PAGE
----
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Writing time

Community Guru
Jennifer M Member Since: May 17, 2015
21 of 29

I charge for research.


If I'm doing something I'd rather not be doing because it's for a client, I charge. I even do what professionals do and bump an estimate by at least 10% to cover unforeseen issues. OMG craziness!


Even when I got into a dispute, I lost $150 on the contract but essentially got enough money for my time. I got $500 out of a $650 contract, so I probably made closer to $70/hour after the dispute. 


A Jennifer always collects her debts.

Community Guru
Luce N Member Since: Oct 9, 2016
22 of 29

Well, Jenifer, I'm not there yet. Only wrote a few things as a freelancer. Everytime, I got so involved in the topic I had lots of fun doing the research, and for me, having fun is nearly as good as making money....

Community Guru
Kat C Member Since: Jul 11, 2016
23 of 29

@Luce N wrote:

I love writing, but I love researching even more; So I couldn't expect someone to fully pay for the time I use researching. I get carried away because it's something I enjoy doing so much.


There are a few topics I could write about without research, of course, but the topics I'm thinking of are problably not that interesting to most people and I don't imagine someone would be willing to pay for me to write about them.

 All of my time is paid for as a writer...including research. 

Community Guru
Melanie H Member Since: Nov 2, 2017
24 of 29

 All of my time is paid for as a writer...including research. 



Same here. I don't believe we should only get paid for the parts of the job we don't love. Smiley Very Happy To me that is a negative view of what work is. Work can be something you love. I have loved writing since I was tiny. If I decided it was only fair to get paid for things that were a drag I'd become an accountant instead. Smiley Very Happy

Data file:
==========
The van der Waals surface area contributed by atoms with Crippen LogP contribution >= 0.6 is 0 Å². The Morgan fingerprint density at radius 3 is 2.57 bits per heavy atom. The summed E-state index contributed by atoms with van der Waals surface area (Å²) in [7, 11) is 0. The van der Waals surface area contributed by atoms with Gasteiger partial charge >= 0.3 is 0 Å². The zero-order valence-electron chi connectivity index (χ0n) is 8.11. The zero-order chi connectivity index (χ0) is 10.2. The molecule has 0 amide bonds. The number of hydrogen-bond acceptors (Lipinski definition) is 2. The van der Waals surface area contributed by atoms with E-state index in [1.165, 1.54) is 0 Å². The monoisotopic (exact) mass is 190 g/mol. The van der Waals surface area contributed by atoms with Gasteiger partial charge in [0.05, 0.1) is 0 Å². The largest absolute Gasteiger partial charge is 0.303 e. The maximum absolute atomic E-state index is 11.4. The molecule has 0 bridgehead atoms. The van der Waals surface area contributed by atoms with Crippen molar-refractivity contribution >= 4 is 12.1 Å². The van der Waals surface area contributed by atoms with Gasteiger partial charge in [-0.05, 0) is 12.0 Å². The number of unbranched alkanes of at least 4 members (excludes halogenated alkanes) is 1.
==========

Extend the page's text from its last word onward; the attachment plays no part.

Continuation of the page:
As for already knowing the topic, even if I know a topic backward, forward, up and down, I like to check anyway to see what is new on the subject, to find links and studies, to get a fresh perspective. You can never know it all and sometimes when you're close to a subject you're actually TOO immersed in it; you can become pat and formulaic. (I noticed this writing my 30th or so "Halloween" article for a longtime client.) I love to keep learning and I want to bring something truly unique to the table for my clients.


Sorry, I don't know what happened with the formatting there; both of the above paragraphs are my reply. ^

Community Guru
Melanie H Member Since: Nov 2, 2017
25 of 29

I don’t think think I am faster than in the past, and I have been writing professionally since 1999.


I really have never thought of writing in terms of trying to get faster. It is creative; it is an art form.


When I went from on-site to freelancing, that is when I first actually timed my work and discovered that I tend to complete any draft, on any subject, at around an hour for 500-ish words. This includes Googling to find out what’s trending in related areas, finding reputable linkable sources, finding images, vetting any hard facts, and writing the first draft.


After this, I edit, and this will either overlap that first hour or extend beyond it, but I will generally call it one hour anyway for billing purposes.


It was very odd at first to have to quantify all this when I spent my childhood thinking writers tap away in an attic thoughtfully while gazing at a sparrow on the windowsill, waiting for the muse to strike. 😎